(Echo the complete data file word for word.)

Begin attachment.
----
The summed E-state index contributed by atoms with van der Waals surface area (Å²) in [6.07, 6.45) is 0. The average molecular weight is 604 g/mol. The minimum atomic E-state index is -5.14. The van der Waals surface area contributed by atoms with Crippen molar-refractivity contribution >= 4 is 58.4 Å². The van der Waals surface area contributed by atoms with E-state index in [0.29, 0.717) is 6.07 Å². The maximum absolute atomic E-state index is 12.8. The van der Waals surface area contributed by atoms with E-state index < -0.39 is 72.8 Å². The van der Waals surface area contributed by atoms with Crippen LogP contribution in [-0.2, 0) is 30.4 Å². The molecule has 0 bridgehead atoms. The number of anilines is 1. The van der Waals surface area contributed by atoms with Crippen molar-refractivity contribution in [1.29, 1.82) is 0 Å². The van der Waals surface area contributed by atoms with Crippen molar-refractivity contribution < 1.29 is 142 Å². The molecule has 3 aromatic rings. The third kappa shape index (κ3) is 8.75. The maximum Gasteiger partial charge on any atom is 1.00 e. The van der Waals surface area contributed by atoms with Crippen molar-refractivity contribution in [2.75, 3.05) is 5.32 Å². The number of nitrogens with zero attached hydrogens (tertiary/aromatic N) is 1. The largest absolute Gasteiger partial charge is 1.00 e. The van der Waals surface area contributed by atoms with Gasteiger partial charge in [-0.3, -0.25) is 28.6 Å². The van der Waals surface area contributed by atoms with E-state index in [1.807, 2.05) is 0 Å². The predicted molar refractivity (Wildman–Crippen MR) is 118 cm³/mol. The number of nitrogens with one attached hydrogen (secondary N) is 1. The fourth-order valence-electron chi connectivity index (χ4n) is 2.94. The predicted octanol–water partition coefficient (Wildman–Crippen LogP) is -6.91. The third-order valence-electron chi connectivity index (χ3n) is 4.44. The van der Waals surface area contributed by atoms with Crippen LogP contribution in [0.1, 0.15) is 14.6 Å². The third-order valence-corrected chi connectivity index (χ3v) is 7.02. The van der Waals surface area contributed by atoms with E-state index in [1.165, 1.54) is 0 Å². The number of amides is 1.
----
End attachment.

The summed E-state index contributed by atoms with van der Waals surface area (Å²) in [6.07, 6.45) is 0. The average molecular weight is 604 g/mol. The minimum atomic E-state index is -5.14. The van der Waals surface area contributed by atoms with Crippen molar-refractivity contribution >= 4 is 58.4 Å². The van der Waals surface area contributed by atoms with E-state index in [0.29, 0.717) is 6.07 Å². The maximum absolute atomic E-state index is 12.8. The van der Waals surface area contributed by atoms with E-state index < -0.39 is 72.8 Å². The van der Waals surface area contributed by atoms with Crippen LogP contribution in [-0.2, 0) is 30.4 Å². The molecule has 0 bridgehead atoms. The number of anilines is 1. The van der Waals surface area contributed by atoms with Crippen molar-refractivity contribution in [1.29, 1.82) is 0 Å². The van der Waals surface area contributed by atoms with Crippen molar-refractivity contribution < 1.29 is 142 Å². The molecule has 3 aromatic rings. The third kappa shape index (κ3) is 8.75. The maximum Gasteiger partial charge on any atom is 1.00 e. The van der Waals surface area contributed by atoms with Crippen molar-refractivity contribution in [2.75, 3.05) is 5.32 Å². The number of nitrogens with zero attached hydrogens (tertiary/aromatic N) is 1. The largest absolute Gasteiger partial charge is 1.00 e. The van der Waals surface area contributed by atoms with Gasteiger partial charge in [-0.3, -0.25) is 28.6 Å². The van der Waals surface area contributed by atoms with E-state index in [1.807, 2.05) is 0 Å². The predicted molar refractivity (Wildman–Crippen MR) is 118 cm³/mol. The number of nitrogens with one attached hydrogen (secondary N) is 1. The fourth-order valence-electron chi connectivity index (χ4n) is 2.94. The predicted octanol–water partition coefficient (Wildman–Crippen LogP) is -6.91. The third-order valence-electron chi connectivity index (χ3n) is 4.44. The van der Waals surface area contributed by atoms with Crippen LogP contribution in [0.1, 0.15) is 14.6 Å². The third-order valence-corrected chi connectivity index (χ3v) is 7.02. The van der Waals surface area contributed by atoms with E-state index in [1.165, 1.54) is 0 Å². The number of amides is 1.